- Associated Press
Yosemite National Park will remain closed through the weekend after high winds that battered much of California knocked down two giant sequoias and caused millions of dollars in damage. The park hoped to reopen Tuesday except for areas south of Yosemite Valley, including one entrance, that will remain shut to visitors, the park said Thursday. The winds eased Tuesday in the northern and central areas and Wednesday in the south.
Chinese Actress Faces Backlash After Allegedly Hiring 2 Women to Have Her Babies Then Abandoning Them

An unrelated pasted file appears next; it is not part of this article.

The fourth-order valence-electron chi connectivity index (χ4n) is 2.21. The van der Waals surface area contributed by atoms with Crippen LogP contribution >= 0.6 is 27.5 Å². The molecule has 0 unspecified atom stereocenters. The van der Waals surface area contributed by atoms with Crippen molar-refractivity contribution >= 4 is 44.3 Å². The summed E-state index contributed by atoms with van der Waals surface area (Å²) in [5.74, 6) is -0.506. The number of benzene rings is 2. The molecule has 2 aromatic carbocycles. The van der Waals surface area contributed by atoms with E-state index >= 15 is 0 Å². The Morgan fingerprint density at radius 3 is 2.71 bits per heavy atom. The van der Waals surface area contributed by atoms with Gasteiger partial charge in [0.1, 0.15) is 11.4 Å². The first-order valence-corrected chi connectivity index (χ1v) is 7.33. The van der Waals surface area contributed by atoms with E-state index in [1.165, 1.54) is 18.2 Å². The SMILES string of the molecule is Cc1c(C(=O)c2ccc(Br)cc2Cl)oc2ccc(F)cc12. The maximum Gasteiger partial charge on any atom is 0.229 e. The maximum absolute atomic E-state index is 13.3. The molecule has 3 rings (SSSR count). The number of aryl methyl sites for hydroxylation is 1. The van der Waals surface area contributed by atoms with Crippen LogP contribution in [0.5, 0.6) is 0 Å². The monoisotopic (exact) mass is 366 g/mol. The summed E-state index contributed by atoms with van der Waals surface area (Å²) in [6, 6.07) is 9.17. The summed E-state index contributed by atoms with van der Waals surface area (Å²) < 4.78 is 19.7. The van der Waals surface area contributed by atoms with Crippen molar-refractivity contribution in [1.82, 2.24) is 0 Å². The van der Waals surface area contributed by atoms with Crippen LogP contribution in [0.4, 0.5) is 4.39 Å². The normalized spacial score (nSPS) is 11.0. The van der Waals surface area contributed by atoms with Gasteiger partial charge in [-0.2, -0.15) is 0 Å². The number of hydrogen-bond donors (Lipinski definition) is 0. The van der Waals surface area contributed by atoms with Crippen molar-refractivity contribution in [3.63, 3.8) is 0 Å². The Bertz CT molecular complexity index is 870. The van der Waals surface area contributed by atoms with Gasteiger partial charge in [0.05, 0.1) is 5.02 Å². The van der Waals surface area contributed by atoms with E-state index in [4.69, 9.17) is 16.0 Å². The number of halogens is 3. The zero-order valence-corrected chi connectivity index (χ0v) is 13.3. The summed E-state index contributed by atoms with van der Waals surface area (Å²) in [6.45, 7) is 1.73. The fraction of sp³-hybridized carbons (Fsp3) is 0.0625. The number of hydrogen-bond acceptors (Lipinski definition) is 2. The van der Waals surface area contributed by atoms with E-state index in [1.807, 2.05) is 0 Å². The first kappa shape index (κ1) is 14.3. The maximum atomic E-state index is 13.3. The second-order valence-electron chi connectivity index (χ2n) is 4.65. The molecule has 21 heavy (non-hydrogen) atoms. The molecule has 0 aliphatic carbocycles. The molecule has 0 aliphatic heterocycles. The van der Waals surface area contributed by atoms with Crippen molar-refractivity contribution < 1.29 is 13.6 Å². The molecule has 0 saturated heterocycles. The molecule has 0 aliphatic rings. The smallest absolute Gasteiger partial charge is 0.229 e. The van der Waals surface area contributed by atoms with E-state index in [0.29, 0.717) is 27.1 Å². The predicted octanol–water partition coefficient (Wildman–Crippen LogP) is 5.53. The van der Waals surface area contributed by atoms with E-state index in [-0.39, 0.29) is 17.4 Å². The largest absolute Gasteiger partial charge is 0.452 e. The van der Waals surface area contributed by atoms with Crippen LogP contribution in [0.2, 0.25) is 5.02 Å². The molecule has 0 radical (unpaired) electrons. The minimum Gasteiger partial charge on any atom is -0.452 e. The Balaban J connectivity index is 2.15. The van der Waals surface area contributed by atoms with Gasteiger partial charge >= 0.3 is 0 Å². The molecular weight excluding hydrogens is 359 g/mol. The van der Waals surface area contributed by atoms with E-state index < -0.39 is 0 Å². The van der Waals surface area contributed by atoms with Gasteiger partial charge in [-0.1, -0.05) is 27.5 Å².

Chinese actress Zheng Shuang is facing massive backlash after being accused by her former partner, producer Zhang Heng, of abandoning their two children born to U.S.-based surrogate mothers. An international scandal: In a 2019 audio recording that emerged on Monday, Heng said Shuang decided to abandon the children before they were even born following the end of their relationship, South China Morning Post reports. Shuang’s father purportedly made the suggestion to abandon the children at the hospital.
- The Independent
State is a popular vacation destination for rich New Yorkers